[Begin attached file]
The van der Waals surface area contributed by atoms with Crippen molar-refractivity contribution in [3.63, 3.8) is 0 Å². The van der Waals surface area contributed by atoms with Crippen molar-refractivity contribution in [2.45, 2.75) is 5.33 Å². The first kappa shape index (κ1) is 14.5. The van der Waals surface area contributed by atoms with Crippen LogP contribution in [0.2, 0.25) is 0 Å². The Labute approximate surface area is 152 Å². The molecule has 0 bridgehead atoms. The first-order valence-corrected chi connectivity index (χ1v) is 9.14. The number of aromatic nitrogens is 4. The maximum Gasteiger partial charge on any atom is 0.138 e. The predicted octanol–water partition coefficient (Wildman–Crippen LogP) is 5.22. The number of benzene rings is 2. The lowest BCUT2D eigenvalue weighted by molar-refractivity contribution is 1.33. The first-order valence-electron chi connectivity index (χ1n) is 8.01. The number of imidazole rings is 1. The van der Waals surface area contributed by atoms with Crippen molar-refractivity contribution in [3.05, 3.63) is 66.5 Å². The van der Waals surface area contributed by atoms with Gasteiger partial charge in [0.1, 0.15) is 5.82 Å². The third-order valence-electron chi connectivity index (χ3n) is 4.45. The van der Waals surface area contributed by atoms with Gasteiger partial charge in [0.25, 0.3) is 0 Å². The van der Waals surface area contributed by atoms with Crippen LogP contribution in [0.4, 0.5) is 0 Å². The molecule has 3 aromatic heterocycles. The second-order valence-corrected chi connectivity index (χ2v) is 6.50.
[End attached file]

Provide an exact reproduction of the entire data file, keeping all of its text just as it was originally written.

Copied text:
The van der Waals surface area contributed by atoms with Crippen molar-refractivity contribution in [3.63, 3.8) is 0 Å². The van der Waals surface area contributed by atoms with Crippen molar-refractivity contribution in [2.45, 2.75) is 5.33 Å². The first kappa shape index (κ1) is 14.5. The van der Waals surface area contributed by atoms with Crippen LogP contribution in [0.2, 0.25) is 0 Å². The Labute approximate surface area is 152 Å². The molecule has 0 bridgehead atoms. The first-order valence-corrected chi connectivity index (χ1v) is 9.14. The number of aromatic nitrogens is 4. The maximum Gasteiger partial charge on any atom is 0.138 e. The predicted octanol–water partition coefficient (Wildman–Crippen LogP) is 5.22. The number of benzene rings is 2. The lowest BCUT2D eigenvalue weighted by molar-refractivity contribution is 1.33. The first-order valence-electron chi connectivity index (χ1n) is 8.01. The number of imidazole rings is 1. The van der Waals surface area contributed by atoms with Crippen molar-refractivity contribution in [3.05, 3.63) is 66.5 Å². The van der Waals surface area contributed by atoms with Gasteiger partial charge in [0.1, 0.15) is 5.82 Å². The third-order valence-electron chi connectivity index (χ3n) is 4.45. The van der Waals surface area contributed by atoms with Gasteiger partial charge in [0.25, 0.3) is 0 Å². The van der Waals surface area contributed by atoms with Crippen LogP contribution in [0.4, 0.5) is 0 Å². The molecule has 3 aromatic heterocycles. The second-order valence-corrected chi connectivity index (χ2v) is 6.50.